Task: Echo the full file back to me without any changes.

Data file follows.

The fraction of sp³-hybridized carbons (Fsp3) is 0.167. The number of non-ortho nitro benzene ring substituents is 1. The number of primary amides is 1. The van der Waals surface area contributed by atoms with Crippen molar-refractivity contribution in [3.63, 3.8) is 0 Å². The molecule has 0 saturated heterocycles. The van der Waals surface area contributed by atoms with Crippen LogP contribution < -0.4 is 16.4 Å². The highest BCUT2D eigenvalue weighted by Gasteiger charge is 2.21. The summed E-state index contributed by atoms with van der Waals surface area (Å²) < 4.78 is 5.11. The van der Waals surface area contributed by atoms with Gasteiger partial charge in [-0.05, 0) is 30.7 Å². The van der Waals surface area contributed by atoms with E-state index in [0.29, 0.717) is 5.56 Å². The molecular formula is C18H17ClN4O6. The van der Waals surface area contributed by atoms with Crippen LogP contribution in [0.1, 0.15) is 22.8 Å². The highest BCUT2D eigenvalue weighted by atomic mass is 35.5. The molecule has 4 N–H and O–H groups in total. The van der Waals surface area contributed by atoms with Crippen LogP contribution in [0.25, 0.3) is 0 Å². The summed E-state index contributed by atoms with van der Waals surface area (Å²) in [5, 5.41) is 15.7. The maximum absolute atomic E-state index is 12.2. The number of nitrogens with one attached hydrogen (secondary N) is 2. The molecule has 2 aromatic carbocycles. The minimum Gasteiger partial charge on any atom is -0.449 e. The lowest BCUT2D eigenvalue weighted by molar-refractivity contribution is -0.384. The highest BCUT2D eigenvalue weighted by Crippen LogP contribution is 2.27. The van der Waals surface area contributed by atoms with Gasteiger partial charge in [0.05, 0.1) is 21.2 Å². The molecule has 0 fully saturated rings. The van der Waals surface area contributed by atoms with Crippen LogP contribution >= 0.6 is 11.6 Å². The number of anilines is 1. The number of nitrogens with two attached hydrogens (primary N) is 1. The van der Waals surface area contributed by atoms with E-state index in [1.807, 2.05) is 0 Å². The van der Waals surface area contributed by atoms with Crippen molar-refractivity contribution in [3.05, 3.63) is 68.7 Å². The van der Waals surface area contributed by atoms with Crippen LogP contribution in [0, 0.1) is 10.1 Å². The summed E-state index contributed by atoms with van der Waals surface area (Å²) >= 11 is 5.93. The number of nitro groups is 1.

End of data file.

The fraction of sp³-hybridized carbons (Fsp3) is 0.167. The number of non-ortho nitro benzene ring substituents is 1. The number of primary amides is 1. The van der Waals surface area contributed by atoms with Crippen molar-refractivity contribution in [3.63, 3.8) is 0 Å². The molecule has 0 saturated heterocycles. The van der Waals surface area contributed by atoms with Crippen LogP contribution < -0.4 is 16.4 Å². The highest BCUT2D eigenvalue weighted by Gasteiger charge is 2.21. The summed E-state index contributed by atoms with van der Waals surface area (Å²) < 4.78 is 5.11. The van der Waals surface area contributed by atoms with Gasteiger partial charge in [-0.05, 0) is 30.7 Å². The van der Waals surface area contributed by atoms with E-state index in [0.29, 0.717) is 5.56 Å². The molecular formula is C18H17ClN4O6. The van der Waals surface area contributed by atoms with Crippen LogP contribution in [0.1, 0.15) is 22.8 Å². The highest BCUT2D eigenvalue weighted by atomic mass is 35.5. The molecule has 4 N–H and O–H groups in total. The van der Waals surface area contributed by atoms with Crippen LogP contribution in [0.25, 0.3) is 0 Å². The summed E-state index contributed by atoms with van der Waals surface area (Å²) in [5, 5.41) is 15.7. The maximum absolute atomic E-state index is 12.2. The number of nitrogens with one attached hydrogen (secondary N) is 2. The molecule has 2 aromatic carbocycles. The minimum Gasteiger partial charge on any atom is -0.449 e. The lowest BCUT2D eigenvalue weighted by molar-refractivity contribution is -0.384. The highest BCUT2D eigenvalue weighted by Crippen LogP contribution is 2.27. The van der Waals surface area contributed by atoms with Gasteiger partial charge in [0.05, 0.1) is 21.2 Å². The molecule has 0 fully saturated rings. The van der Waals surface area contributed by atoms with Crippen LogP contribution >= 0.6 is 11.6 Å². The number of anilines is 1. The number of nitrogens with two attached hydrogens (primary N) is 1. The van der Waals surface area contributed by atoms with E-state index in [1.807, 2.05) is 0 Å². The van der Waals surface area contributed by atoms with Crippen molar-refractivity contribution in [3.05, 3.63) is 68.7 Å². The van der Waals surface area contributed by atoms with Crippen LogP contribution in [0, 0.1) is 10.1 Å². The summed E-state index contributed by atoms with van der Waals surface area (Å²) >= 11 is 5.93. The number of nitro groups is 1.